UNICEF’s Peacebuilding, Education and Advocacy (PBEA) programs and studies from 2012-2016 found a clear correlation between early and equitable education initiatives and peacebuilding. The results clearly indicate that the likelihood of violent conflict doubles for countries with high levels of intergroup inequality in education. As ECD encompasses the interaction of multiple sectors, education is a critical aspect of ECD; thus, it can be inferred that early childhood interventions that include early learning initiatives will have the same, if not an augmented, positive impact on society in the long term. Similarly, the PBEA studies found that initiatives addressing gender inequity, another integral facet of ECD, decreased the likelihood of conflict in a society by as much as 37%.

The aforementioned evidence and case studies have shown the immediate, positive results of ECD interventions, which can then be used to predict future trends. However, because this is a burgeoning field and because it benefits the youngest and yields the best long term results, the challenge is that no concrete evidence exists yet as a measure of progress toward peacebuilding. Indeed, there is a need to demonstrate and to prove that investing in ECD results in higher levels of social cohesion within families, communities, and countries.

  • Social Cohesion is a key element needed for peaceful co-existence within and among diverse social and cultural groups and it is divided into two forms - vertical and horizontal.  Vertical social cohesion refers to the interface between government institutions and the people; as well as between caregivers and their children.

  • Horizontal social cohesion in contrast refers to the interconnections and networks within diverse local community groups and families. 

In order to address this pressing need, the ECPC has now partnered with Queens University Belfast (QUB) and colleagues at Early Years, Harvard, New York University and Yale, and  to create that measurement framework and tools in order to generate additional evidence that ECD programs can advance social cohesion. While this research initiative is now underway, among many other studies, the results of similar, completed research studies can be leveraged to link ECD to peacebuilding.

As ECD involves a synergy of social services, hence can be expected to amplify the successes of other peacebuilding efforts, existing data and learnings from these efforts can be used to advocate for the link between ECD and peacebuilding. Furthermore, this existing data can be linked to emerging knowledge from epigenetics, bio-behavioral and environmental sciences, which highlights the huge impact a child’s environment has on her developmental trajectory, to stimulate investments in ECD. This knowledge can also advocate for the critical importance of creating socially, economically and environmentally sustainable local programs for peacebuilding through ECD.

Although there is a significant, and growing, body of literature to support the link between ECD and peacebuilding, much of this science is not reaching practitioners or policy makers. That which does reach, peacebuilders are often unfamiliar with or they are not convinced of the link. With so much evidence now emerging to corroborate the interconnectedness of ECD and peacebuilding, now is the time to act, to implement what we know and transform it into investments for peace. The ECPC is a platform that presents an opportunity to ensure the latest knowledge is leveraged to inform and convince policy-makers and to influence peacebuilding discourse. The Consortium has the opportunity and the means to fill the gaps in knowledge, policy and programme recommendations, and advocacy on ECD and peacebuilding.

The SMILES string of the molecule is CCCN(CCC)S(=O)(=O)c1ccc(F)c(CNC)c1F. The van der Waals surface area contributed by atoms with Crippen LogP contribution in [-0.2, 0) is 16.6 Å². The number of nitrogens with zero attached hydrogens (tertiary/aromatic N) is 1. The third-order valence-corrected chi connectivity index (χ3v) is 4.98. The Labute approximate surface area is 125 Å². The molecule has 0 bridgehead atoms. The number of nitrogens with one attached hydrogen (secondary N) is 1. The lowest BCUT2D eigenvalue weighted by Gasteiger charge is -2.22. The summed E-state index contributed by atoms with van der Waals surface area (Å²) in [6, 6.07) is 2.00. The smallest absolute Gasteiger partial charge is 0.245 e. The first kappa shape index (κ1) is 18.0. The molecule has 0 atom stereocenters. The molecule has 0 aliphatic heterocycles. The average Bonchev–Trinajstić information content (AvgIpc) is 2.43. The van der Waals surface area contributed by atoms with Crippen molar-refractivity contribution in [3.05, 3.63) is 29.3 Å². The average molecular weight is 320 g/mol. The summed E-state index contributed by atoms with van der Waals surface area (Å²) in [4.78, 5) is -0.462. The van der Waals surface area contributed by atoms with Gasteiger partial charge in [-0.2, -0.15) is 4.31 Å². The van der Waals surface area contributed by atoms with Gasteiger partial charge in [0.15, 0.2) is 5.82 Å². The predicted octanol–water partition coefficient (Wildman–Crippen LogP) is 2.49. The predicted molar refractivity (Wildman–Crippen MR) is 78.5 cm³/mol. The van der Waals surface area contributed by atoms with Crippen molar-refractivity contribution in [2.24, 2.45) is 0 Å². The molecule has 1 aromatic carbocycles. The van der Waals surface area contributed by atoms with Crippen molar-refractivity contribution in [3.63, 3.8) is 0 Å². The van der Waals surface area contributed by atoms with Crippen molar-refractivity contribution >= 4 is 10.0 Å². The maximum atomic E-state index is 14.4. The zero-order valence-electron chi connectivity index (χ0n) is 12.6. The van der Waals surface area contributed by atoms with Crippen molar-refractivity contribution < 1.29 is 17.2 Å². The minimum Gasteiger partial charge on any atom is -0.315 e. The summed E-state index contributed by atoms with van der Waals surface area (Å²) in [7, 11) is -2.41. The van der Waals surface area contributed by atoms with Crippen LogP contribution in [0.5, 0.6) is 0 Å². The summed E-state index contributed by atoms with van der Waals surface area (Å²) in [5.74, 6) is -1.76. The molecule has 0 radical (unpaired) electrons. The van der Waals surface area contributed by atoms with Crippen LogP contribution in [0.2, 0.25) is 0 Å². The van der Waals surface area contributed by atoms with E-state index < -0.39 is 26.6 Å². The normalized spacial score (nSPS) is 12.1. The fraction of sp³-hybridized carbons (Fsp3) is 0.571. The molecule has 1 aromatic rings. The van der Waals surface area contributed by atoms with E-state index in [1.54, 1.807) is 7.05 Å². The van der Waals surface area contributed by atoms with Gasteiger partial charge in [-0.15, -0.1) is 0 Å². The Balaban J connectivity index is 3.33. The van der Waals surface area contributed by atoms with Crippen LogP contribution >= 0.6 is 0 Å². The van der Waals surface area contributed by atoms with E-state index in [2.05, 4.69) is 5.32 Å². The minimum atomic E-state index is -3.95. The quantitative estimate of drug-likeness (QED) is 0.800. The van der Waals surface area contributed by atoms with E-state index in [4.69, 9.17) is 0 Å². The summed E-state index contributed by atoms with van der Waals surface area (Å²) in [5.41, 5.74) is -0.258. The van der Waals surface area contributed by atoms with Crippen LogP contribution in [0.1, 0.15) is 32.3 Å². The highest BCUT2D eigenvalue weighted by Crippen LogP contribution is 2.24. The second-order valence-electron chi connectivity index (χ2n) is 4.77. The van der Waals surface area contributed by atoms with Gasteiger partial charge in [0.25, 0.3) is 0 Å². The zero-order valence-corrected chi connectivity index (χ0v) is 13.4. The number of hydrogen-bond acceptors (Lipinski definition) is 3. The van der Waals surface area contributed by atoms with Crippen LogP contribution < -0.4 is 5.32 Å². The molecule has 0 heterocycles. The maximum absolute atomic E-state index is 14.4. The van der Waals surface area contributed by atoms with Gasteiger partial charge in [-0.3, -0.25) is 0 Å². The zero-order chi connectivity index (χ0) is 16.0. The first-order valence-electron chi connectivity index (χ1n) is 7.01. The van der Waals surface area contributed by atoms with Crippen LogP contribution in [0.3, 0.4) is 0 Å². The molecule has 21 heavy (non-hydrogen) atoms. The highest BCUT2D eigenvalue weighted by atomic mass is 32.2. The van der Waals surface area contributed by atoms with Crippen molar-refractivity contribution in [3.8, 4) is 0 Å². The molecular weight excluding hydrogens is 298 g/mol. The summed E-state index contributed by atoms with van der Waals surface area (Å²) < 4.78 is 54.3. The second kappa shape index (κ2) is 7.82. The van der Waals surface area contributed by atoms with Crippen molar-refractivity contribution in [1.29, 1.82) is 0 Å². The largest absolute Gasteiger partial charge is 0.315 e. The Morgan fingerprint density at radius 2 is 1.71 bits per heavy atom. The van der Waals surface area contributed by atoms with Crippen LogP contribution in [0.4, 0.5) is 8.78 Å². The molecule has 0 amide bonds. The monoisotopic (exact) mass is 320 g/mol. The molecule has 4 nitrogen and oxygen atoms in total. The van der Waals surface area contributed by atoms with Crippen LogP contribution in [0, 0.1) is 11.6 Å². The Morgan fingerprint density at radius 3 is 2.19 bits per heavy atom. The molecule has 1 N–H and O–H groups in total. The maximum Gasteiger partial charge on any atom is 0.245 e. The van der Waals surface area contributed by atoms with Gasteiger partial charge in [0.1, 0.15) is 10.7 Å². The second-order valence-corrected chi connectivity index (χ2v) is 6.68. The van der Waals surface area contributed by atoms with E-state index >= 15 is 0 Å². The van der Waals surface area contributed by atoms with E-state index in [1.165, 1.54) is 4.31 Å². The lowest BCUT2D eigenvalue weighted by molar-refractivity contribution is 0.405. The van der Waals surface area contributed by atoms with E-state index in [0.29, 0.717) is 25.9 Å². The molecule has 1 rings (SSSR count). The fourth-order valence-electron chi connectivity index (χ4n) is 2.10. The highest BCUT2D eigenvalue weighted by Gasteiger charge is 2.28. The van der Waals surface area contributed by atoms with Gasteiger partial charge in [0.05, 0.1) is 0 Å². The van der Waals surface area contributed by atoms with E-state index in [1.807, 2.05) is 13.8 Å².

ECPC Areas of Engagement

In filling these gaps, the ECPC is engaged in three core areas:

  1. research;

  2. advocacy, knowledge sharing and communications; and

  3. programs.

A Theory of Change

One of the ongoing efforts of the ECPC is to develop and test a Theory of Change that if governments/institutions/organizations design and implement ECD programs that build context-specific peace-relevant attitudes, skills, and knowledge in children, family, and government institutions;  Then there will be:

  1. increased vertical and horizontal social cohesion;

  2. a reduced risk of transgenerational transmission of violence; and

  3. increased economic growth and sustainable development within communities, and at national and international levels. Efforts are currently underway in six LIMCs to develop and pilot ECD programs that begin to test this theory of change.


Another key component of the ECPC efforts are to support research efforts around the globe and to interconnect researchers and scholars with each other and with practitioners and policy-makers as well the communities that they serve. Remarkably, robust data are emerging that point to the sustained benefits of ECD programs. The recently published ECD series in The Lancet document that high quality ECD services that focus on creating and sustaining nurturing environments can not only improve the child’s short-term developmental outcomes but they are also associated with improved long-term outcomes in adulthood across multiple domains from physical and mental health to academic achievement, employment, and economic well-being as well as reduced rates of incarceration.

Below are a few examples of ongoing research efforts:

  1. Early Years – the Organization for Young Children is the largest organization in Northern Ireland working with and for young children. It is a non-profit making organization and has been working since 1965 to promote high quality childcare for children aged 0 - 12 and their families. As a member of the NIHR Global Health Research Group, the Early Years team will provide technical support to service providers in relation to program design as well as test and review identified indicators.